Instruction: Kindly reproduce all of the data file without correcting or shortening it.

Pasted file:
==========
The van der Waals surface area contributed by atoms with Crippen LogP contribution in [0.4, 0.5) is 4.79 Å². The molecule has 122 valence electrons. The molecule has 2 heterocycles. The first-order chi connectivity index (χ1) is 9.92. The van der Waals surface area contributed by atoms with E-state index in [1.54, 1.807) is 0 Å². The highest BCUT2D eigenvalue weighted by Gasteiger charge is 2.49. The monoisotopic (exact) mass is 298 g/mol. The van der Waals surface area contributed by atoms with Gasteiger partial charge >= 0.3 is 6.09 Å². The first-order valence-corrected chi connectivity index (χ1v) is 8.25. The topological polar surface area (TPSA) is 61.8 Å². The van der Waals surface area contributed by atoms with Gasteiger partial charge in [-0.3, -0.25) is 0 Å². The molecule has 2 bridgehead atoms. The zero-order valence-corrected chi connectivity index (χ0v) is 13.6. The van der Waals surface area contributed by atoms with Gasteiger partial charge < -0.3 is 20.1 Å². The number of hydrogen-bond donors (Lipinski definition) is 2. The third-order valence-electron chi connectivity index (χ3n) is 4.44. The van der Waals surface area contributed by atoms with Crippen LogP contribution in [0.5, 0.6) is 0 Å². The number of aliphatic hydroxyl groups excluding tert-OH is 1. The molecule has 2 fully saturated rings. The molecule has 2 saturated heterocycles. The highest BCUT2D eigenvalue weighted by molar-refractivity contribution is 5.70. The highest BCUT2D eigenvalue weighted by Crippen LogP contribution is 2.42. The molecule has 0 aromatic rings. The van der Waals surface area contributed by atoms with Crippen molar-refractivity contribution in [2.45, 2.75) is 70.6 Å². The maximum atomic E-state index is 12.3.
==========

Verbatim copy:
The van der Waals surface area contributed by atoms with Crippen LogP contribution in [0.4, 0.5) is 4.79 Å². The molecule has 122 valence electrons. The molecule has 2 heterocycles. The first-order chi connectivity index (χ1) is 9.92. The van der Waals surface area contributed by atoms with E-state index in [1.54, 1.807) is 0 Å². The highest BCUT2D eigenvalue weighted by Gasteiger charge is 2.49. The monoisotopic (exact) mass is 298 g/mol. The van der Waals surface area contributed by atoms with Gasteiger partial charge >= 0.3 is 6.09 Å². The first-order valence-corrected chi connectivity index (χ1v) is 8.25. The topological polar surface area (TPSA) is 61.8 Å². The van der Waals surface area contributed by atoms with Gasteiger partial charge in [-0.3, -0.25) is 0 Å². The molecule has 2 bridgehead atoms. The zero-order valence-corrected chi connectivity index (χ0v) is 13.6. The van der Waals surface area contributed by atoms with Gasteiger partial charge < -0.3 is 20.1 Å². The number of hydrogen-bond donors (Lipinski definition) is 2. The third-order valence-electron chi connectivity index (χ3n) is 4.44. The van der Waals surface area contributed by atoms with Crippen LogP contribution in [0.5, 0.6) is 0 Å². The number of aliphatic hydroxyl groups excluding tert-OH is 1. The molecule has 2 fully saturated rings. The molecule has 2 saturated heterocycles. The highest BCUT2D eigenvalue weighted by molar-refractivity contribution is 5.70. The highest BCUT2D eigenvalue weighted by Crippen LogP contribution is 2.42. The molecule has 0 aromatic rings. The van der Waals surface area contributed by atoms with Crippen molar-refractivity contribution in [2.45, 2.75) is 70.6 Å². The maximum atomic E-state index is 12.3.